INEOS has helped to prove to the world that CO2 can be safely captured and permanently stored under the seabed. The successful trial, which saw CO2 captured from the INEOS Oxide plant in Antwerp Belgium, compressed and shipped 500km, cross border, to the company's Nini offshore oil platform in the Danish North Sea, was hailed as a big moment for Europe’s transition to a greener economy.
“You have shown that it can be done,” said Ursula von der Leyen, President of the European Commission.
“You have shown that we can grow our industry through innovation and competition, and at the same time, remove carbon emissions from the atmosphere, through ingenuity and cooperation.”
There to witness this historic moment was Denmark’s Crown Prince Frederik, INEOS Founder Sir Jim Ratcliffe and Hugo Dijkgraaf, Chief Technology Officer at Wintershall Dea which, along with INEOS, headed the consortium of 23 organisations involved in Project Greensand.
“This project proves that carbon capture and storage is a viable way to permanently store CO2 emissions under the North Sea,” said Hugo.
After being shipped to the Nini platform, the liquefied gas was injected, via an existing well, into a discontinued reservoir more than a mile below the seabed.
“There is no way we could have failed on this,” said Anne Steffensen, CEO of Danish Shipping which transported the CO2 to INEOS’ North Sea rig.
And the reason is simple.
For carbon capture and storage is seen as critically important to help decarbonise the world’s energy and tackle climate change.
The consortium of 23 partners is jointly led by INEOS, which has been collecting and storing the waste CO2 at its Oxide plant for the past 10 years.
Project Greensand, as it is known due to the type of sandstone under the seabed, is the first full value chain exercise, capturing the CO2 gas from plants, liquefying it, shipping it out to sea before injecting it into empty oil wells.
And it is being done purely to protect the environment.
“All the parts of the process had been developed and worked well in isolation,” said David Bucknall, CEO of INEOS Energy.
“Connecting the parts and building the infrastructure was the challenge.”
The plan now – following the successful trial – is to start operating commercially in 2025.
Once fully operational, it will be able to store up to eight million tonnes of CO2 every year.
Although there are no economic incentives to what INEOS is doing, there is immense pride within the company at being involved in such a ground-breaking project.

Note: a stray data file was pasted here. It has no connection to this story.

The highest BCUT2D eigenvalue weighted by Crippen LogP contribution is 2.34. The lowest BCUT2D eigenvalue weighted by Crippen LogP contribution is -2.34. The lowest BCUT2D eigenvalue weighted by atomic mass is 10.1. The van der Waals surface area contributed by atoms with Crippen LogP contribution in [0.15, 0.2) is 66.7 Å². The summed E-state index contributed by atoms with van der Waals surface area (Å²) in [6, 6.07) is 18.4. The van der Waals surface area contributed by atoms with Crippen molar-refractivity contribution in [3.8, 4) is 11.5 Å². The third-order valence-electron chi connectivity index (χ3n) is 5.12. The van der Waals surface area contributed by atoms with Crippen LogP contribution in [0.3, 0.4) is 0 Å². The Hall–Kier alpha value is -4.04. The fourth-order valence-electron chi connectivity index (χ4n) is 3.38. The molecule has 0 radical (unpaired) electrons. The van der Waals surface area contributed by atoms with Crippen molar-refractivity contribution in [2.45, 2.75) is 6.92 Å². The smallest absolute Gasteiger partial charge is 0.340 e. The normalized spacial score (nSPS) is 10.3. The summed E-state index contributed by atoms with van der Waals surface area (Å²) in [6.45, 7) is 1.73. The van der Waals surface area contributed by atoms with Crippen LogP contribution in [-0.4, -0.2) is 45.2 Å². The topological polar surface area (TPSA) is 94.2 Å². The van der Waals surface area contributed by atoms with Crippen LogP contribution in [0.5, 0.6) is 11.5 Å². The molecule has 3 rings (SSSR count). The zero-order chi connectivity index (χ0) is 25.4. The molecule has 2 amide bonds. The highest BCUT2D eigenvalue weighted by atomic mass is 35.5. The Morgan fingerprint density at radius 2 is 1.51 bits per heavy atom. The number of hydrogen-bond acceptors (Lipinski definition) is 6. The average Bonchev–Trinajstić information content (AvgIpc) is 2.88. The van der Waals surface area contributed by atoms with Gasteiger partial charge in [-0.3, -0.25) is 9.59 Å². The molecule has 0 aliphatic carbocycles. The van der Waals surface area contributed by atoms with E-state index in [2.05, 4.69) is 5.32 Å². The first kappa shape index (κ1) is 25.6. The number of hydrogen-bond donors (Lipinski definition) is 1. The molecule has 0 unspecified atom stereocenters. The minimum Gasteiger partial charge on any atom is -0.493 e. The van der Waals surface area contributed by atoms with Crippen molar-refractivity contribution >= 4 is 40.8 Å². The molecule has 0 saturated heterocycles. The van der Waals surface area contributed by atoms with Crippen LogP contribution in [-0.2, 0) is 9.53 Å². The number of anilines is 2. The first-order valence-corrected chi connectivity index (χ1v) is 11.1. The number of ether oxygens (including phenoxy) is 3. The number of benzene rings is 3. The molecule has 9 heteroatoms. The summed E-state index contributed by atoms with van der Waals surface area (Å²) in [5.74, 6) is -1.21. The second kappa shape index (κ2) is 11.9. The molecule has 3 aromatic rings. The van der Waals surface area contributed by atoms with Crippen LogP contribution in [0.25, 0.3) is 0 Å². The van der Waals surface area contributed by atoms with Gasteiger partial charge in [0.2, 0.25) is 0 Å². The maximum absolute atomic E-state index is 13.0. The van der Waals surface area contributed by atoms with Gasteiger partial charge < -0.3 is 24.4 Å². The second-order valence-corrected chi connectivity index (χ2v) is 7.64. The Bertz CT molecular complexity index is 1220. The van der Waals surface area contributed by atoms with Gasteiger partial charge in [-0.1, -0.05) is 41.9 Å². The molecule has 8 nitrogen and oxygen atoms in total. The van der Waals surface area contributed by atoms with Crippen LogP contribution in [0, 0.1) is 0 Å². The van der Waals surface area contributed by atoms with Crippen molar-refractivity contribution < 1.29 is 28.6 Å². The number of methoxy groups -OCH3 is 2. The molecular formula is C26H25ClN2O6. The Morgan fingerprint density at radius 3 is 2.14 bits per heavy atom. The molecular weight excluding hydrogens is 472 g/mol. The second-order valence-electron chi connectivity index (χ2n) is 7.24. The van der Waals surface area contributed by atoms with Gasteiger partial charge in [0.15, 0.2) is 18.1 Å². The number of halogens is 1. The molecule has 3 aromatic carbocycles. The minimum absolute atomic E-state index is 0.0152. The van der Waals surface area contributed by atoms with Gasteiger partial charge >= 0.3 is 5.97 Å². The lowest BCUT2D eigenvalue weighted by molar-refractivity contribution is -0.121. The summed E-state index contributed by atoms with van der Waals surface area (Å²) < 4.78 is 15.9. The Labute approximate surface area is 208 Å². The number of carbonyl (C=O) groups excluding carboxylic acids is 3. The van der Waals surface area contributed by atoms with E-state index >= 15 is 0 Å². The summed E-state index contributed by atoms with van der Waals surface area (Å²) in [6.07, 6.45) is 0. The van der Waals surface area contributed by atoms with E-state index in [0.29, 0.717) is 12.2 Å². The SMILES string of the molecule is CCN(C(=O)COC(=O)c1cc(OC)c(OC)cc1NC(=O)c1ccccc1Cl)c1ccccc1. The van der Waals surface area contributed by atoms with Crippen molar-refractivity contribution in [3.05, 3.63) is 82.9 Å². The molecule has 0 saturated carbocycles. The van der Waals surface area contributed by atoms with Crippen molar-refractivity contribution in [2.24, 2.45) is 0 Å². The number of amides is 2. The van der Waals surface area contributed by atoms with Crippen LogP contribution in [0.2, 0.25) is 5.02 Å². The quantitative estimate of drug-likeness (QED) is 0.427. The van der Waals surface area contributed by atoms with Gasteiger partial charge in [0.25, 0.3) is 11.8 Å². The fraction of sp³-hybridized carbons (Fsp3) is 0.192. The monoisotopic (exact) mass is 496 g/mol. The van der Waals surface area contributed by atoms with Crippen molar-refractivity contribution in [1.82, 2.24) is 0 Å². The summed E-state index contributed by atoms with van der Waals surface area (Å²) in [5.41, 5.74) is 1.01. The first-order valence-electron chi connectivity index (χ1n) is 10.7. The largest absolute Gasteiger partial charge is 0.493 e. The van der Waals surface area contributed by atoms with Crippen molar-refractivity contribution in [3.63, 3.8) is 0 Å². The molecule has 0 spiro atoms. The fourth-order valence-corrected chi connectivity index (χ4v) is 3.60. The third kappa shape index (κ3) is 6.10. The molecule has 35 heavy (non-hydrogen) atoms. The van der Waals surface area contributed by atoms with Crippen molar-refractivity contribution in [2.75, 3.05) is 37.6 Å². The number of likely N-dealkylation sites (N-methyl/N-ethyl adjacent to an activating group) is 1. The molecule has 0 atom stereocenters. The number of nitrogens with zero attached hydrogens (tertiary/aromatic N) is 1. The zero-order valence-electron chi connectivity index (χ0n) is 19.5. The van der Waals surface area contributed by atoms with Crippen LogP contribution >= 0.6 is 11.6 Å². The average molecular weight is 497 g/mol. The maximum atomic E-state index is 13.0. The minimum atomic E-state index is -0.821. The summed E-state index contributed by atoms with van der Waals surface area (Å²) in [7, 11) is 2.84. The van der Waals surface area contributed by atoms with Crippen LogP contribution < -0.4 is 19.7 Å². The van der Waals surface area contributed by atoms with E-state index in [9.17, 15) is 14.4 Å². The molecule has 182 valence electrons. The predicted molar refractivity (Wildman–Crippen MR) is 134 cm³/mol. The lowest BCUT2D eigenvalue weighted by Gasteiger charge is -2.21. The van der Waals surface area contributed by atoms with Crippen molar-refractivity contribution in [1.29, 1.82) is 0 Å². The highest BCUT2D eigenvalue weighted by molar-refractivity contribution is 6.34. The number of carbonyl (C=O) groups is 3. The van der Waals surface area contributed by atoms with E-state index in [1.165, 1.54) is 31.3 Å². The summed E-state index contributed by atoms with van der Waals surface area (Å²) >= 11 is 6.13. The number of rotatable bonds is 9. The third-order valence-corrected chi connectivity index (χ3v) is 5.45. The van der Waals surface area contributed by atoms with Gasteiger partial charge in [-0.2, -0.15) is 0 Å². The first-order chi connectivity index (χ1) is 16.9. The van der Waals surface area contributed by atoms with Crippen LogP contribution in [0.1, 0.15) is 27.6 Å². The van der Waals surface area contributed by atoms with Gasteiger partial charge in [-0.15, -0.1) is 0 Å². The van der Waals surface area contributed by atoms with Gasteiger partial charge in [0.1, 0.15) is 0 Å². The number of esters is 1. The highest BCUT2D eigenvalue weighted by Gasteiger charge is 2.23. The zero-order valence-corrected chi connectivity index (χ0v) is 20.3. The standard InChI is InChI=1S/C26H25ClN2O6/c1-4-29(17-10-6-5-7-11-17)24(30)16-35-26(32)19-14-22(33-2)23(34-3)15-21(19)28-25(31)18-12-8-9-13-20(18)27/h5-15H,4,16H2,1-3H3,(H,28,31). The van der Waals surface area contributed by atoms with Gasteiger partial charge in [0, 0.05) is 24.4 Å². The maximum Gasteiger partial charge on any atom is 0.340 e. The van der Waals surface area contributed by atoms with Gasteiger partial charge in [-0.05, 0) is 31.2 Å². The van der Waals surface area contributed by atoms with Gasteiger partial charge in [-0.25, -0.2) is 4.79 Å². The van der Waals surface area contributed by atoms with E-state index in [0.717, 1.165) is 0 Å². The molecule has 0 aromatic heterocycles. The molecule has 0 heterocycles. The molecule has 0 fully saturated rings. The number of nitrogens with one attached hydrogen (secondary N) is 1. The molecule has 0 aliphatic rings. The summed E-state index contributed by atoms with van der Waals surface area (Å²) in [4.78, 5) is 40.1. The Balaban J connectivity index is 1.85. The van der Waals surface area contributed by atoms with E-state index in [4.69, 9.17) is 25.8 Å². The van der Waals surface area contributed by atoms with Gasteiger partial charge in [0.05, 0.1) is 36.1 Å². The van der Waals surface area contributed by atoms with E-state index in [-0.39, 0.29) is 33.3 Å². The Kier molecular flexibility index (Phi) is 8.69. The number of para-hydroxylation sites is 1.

Mads Weng Gade, CCO, Head of INEOS Energy Denmark, described it as a fantastic milestone in the fight against climate change.
“I have been looking forward to this day for a very long time,” he said. “We have all shown true, pioneering spirit and worked hard to achieve this.”
Many critics have argued that carbon capture and storage is unscalable, expensive and energy-intensive.
But David, a former BP executive, said the project was based on proven technologies.
“The pilot and development phases are about making them work together effectively,” he said.
In December, the INEOS-led project received £22 million from the Danish government – the largest single grant ever awarded in Denmark.
“Denmark has one of the most ambitious climate targets in the world and sees carbon capture storage as one of the steps needed to reach its goals,” said David. “This project will contribute significantly to Denmark's carbon reduction targets.”
The project will also secure highly-skilled jobs. “It makes sense for the oil and gas industry to drive this new industry because they have many years of experience in this field,” said Mads.
“We will be using the same infrastructure, the same geology and the same people who have detailed knowledge of these reservoirs.”
Instead of dismantling oil rigs, they can be repurposed.
Instead of gas flowing out, the process will simply be reversed to allow carbon dioxide to flow into the wells.
INEOS’ long-term goal is to build a fleet of ships and CO2 storage facilities on land and a terminal so that the ships can dock, load the CO2 into containers and then sail out to the rig.
“We anticipate Greensand to be competitive commercially once a commercial market for CO2 is up and running,” said David.